Today would have been my grandmother’s 126th birthday


Today would have been my grandmother’s 126th birthday. My mother always referred to me as her mother’s birthday present since I was born just after midnight on June 2. I always thought that was a complement. Now I wonder if that was just another way to distance me as her changeling. Another thing she called me when I was little or her fairy child.


I’m a lot like my grandmother and my mom greatly disliked her mother. Grandma was adventurous, curious and always learning new things, all the things my mother wasn’t. Grandma and my Uncle Winn were the only ones in the family that wasn’t always judging me for something. My eye disability, or because they considered me homely, my lack of athletic ability, something, and I was well aware of it early on by their tone of voice. I still react to people’s tone of voice when they speak to me, not what I see.
But Grandma saw me and not just as a mini me of her. Her gift to me after my eye surgery was not a stuffed animal or a toy but a beautifully illustrated version of Grimm’s fairy tales and not the Disney versions either, the original gruesome ones. I adored it and I still have it and one of the few times I outright tried to kill my little brother was when he coloured in it. A homicidal 7 year old is not a pretty thing.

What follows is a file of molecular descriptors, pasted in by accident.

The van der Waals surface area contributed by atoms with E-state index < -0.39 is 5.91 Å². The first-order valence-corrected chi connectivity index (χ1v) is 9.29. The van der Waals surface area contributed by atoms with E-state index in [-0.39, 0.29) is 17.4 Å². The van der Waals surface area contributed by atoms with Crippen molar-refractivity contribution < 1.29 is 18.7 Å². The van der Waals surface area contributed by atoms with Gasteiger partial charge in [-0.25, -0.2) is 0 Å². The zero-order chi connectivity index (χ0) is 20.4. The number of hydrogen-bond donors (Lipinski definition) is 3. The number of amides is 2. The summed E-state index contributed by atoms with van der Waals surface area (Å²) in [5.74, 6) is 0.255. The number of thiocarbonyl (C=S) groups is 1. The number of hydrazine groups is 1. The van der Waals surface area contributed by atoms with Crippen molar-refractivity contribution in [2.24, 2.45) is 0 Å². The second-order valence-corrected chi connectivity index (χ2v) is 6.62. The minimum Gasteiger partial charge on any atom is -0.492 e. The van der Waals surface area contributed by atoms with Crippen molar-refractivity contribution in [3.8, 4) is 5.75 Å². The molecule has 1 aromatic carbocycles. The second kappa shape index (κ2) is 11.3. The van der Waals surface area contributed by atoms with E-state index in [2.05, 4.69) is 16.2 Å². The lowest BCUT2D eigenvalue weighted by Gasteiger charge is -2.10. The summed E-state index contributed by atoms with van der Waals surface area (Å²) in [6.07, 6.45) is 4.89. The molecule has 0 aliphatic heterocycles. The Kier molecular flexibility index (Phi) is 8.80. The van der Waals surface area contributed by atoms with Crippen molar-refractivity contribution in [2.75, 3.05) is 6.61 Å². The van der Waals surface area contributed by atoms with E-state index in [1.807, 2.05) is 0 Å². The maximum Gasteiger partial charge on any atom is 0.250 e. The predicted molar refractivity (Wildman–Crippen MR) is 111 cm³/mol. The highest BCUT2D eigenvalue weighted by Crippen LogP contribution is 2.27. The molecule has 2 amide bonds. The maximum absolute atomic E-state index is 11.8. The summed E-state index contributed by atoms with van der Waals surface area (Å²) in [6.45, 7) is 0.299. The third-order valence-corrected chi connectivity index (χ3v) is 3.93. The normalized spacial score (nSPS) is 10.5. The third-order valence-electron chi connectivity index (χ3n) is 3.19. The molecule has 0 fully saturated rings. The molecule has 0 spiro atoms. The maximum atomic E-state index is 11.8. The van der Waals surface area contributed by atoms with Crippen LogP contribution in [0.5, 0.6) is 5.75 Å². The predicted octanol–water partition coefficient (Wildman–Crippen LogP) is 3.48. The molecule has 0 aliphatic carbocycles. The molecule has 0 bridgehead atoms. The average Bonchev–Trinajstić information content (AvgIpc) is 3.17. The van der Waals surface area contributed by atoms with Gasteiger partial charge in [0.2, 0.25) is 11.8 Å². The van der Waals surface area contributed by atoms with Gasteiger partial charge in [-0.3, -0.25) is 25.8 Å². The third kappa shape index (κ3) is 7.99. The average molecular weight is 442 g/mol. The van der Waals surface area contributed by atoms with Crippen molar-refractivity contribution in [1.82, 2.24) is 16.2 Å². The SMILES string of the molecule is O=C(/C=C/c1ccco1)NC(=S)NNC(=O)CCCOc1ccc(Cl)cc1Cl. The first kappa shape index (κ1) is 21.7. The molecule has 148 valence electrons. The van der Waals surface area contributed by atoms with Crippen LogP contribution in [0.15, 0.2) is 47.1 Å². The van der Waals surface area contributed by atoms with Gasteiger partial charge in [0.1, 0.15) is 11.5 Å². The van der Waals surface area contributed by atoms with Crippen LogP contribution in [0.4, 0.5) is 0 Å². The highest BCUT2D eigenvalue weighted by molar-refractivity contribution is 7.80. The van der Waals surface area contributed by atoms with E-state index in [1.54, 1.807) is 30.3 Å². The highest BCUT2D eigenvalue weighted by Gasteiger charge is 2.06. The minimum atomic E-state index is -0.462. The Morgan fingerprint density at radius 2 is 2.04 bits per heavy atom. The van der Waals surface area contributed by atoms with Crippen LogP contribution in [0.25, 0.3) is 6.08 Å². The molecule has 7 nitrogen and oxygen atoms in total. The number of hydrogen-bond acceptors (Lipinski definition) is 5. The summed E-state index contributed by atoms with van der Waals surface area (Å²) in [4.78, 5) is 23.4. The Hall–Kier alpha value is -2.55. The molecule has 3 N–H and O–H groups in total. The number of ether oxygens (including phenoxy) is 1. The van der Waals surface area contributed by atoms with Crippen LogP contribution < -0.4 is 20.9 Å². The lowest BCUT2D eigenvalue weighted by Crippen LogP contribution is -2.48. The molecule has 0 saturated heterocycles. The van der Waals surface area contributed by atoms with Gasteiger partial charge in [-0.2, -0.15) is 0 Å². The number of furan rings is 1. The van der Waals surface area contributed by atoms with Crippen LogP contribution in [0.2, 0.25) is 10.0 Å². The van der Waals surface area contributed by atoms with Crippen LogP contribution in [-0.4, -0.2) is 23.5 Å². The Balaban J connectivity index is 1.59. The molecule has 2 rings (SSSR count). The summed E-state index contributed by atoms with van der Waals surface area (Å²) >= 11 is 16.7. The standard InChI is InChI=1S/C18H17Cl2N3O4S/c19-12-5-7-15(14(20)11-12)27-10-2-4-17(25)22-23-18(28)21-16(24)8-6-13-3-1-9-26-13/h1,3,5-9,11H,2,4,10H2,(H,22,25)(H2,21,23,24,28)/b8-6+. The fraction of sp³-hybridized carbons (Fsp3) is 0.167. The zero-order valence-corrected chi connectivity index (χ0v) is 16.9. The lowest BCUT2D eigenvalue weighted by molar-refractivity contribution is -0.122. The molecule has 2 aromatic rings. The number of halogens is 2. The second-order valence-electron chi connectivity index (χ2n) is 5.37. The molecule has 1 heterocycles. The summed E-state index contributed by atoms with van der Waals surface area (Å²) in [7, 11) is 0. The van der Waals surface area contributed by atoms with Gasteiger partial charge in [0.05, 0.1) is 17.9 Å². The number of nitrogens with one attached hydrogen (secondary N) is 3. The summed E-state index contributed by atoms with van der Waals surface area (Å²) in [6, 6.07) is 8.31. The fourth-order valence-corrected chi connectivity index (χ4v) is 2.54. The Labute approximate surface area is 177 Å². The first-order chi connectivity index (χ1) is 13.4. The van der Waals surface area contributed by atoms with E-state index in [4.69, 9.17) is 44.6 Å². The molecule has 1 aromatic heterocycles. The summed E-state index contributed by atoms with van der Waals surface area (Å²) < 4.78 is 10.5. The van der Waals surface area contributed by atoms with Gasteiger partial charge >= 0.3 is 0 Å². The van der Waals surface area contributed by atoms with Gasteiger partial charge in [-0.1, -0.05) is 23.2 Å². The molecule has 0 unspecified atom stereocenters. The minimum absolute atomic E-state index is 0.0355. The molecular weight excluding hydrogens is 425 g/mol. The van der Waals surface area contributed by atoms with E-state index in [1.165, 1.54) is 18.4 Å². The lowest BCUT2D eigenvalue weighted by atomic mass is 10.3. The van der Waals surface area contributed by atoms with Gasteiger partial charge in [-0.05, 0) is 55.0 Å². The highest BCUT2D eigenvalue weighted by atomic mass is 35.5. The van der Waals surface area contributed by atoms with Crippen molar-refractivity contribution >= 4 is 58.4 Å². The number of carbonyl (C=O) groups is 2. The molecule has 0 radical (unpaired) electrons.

I spent most summers with her in their house in Leimert Park where I was the only white kid on the block and to be truthful I never noticed I was, until someone pointed it out. My grandparents never said anything to me. They were just my friends. But most days I spent lying on the wide front porch watching ants or we took drives and we went places like Marineland to talk to the whales or one of the many piers in LA or we went to see all the buildings my grandfather had designed for Hunt and Chambers. We went to the San Diego Zoo where she talked the bird keeper into letting me hold and feed the toucan. She taught me to talk to trees and to listen to nature and we took walks around the neighborhood every summer evening. She taught me divination with her gypsy deck and told me family history stories. She taught me to embroider and cross stitch on gingham and hoe to make clothes for my collection of troll dolls. She taught me chants to do when I was learning to weave paper. She taught me Scottish fairy stories, all our clans and Scottish folk songs.


She taught me to be curious and to always keep learning. She had gone to the Alaska Gold Rush in 1906 when she was 16 by steamer with her best friend. She gave me a bracelet of wolf teeth on gold wire that she had brought back. It’s way to small for me to wear and it was way before conservation so she wouldn’t have thought about killing the wolf but it sits in my drawer and is one of my treasures. She was a member of one of the first women’s groups in the US called the Friday morning club.